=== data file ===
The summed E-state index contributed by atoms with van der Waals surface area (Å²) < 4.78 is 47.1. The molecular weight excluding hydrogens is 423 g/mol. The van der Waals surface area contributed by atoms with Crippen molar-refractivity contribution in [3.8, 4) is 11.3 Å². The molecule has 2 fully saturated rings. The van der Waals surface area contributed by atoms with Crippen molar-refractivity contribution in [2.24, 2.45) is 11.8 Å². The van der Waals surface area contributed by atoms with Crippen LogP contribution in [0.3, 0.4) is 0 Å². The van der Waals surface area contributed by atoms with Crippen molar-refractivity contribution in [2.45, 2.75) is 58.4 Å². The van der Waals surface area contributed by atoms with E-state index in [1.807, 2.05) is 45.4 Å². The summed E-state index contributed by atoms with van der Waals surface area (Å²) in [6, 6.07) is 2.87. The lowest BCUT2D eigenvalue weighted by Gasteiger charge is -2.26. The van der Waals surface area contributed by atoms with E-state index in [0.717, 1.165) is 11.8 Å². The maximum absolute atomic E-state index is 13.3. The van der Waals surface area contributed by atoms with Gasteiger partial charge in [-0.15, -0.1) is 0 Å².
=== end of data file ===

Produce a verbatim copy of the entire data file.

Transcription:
The summed E-state index contributed by atoms with van der Waals surface area (Å²) < 4.78 is 47.1. The molecular weight excluding hydrogens is 423 g/mol. The van der Waals surface area contributed by atoms with Crippen molar-refractivity contribution in [3.8, 4) is 11.3 Å². The molecule has 2 fully saturated rings. The van der Waals surface area contributed by atoms with Crippen molar-refractivity contribution in [2.24, 2.45) is 11.8 Å². The van der Waals surface area contributed by atoms with Crippen LogP contribution in [0.3, 0.4) is 0 Å². The van der Waals surface area contributed by atoms with Crippen molar-refractivity contribution in [2.45, 2.75) is 58.4 Å². The van der Waals surface area contributed by atoms with E-state index in [1.807, 2.05) is 45.4 Å². The summed E-state index contributed by atoms with van der Waals surface area (Å²) in [6, 6.07) is 2.87. The lowest BCUT2D eigenvalue weighted by Gasteiger charge is -2.26. The van der Waals surface area contributed by atoms with E-state index in [0.717, 1.165) is 11.8 Å². The maximum absolute atomic E-state index is 13.3. The van der Waals surface area contributed by atoms with Gasteiger partial charge in [-0.15, -0.1) is 0 Å².